Whereas the course ‘Politics of Policy-Making: National and International Challenges’ addresses the processes of agenda-setting, decision-making and implementation, this course focuses entirely on the final step in the policy process: evaluation. Evaluation is an increasingly important topic for both national governments and international organizations like the EU, the OECD or the UN. By systematically assessing the merits of policies, evaluations have the potential to enhance the accountability of governments to parliaments and citizens, and to enable learning that, in turn, can feed into policy development. However, evaluations are subject to political and practical constraints that can significantly affect their quality and usefulness.
This course starts by discussing the various methodological traditions of evaluation: experimental evaluation, responsive evaluation, performance management and realist evaluation. Students are then introduced to the historical practice of policy evaluation in the EU and the Netherlands, and to the concept of evaluation systems. The final part of the course discusses the methodological quality and practical usefulness of policy evaluations and the various factors that affect these characteristics.
Upon the successful completion of the course, the students should be able to:
1) Explain the importance of policy evaluation using academic concepts.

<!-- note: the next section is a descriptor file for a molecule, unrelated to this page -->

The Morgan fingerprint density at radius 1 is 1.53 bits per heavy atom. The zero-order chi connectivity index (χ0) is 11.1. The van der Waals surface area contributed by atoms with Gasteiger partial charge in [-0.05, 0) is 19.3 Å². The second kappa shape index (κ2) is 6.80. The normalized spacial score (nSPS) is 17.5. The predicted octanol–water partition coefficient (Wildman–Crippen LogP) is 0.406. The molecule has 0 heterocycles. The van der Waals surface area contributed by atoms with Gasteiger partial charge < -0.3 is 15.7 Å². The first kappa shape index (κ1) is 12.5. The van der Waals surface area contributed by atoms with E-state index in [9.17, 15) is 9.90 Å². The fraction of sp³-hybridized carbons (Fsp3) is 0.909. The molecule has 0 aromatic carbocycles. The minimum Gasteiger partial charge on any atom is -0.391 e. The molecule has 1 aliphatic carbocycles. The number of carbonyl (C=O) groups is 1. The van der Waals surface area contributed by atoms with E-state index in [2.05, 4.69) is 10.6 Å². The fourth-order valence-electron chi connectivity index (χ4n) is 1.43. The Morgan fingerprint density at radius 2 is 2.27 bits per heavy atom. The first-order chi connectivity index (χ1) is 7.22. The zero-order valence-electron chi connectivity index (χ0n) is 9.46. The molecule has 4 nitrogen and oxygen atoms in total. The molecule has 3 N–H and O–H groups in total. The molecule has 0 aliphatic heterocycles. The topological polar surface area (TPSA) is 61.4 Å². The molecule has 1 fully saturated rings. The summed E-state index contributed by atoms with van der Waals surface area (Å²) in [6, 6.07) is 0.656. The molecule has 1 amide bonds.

2) Identify different types of existing evaluations and develop appropriate evaluation methodologies for specific policies and programs.
3) Understand the main goals and actors involved in policy evaluation, based on examples from the European Union and the Netherlands.
4) Assess the quality of policy evaluations, both in terms of their methodological robustness and their practical usefulness.
5) Grasp the potential influence of political and practical factors on evaluation quality.
Methods of instruction and communication
The course consists of seminars in which students' active participation is required. Students are expected to read the assigned literature before the seminars and to prepare assignments about this literature when requested.
Grading for the course is based on:
students participation during in-class discussions and exercises (15%)
a vlog presentation in which students have to develop an evaluation design for a particular policy intervention (30%)
a final written assignment (max 5,000 words) that asks students to assess the quality of two existing evaluations (55%)
More details about the written assignment, as well as expectations for the presentations and participation, will be provided during the course.
The students are required to come prepared to the seminars and read the literature listed under each of the meetings in the syllabus. The course will mainly make use of scholarly articles, which are available through the university library (e-journals). Some articles are open-access, in which case you will find a link next to the assigned article.
Students that have started their MSc in September 2021, enroll for group #01
Students that start their MSc in February 2022, enroll for group #02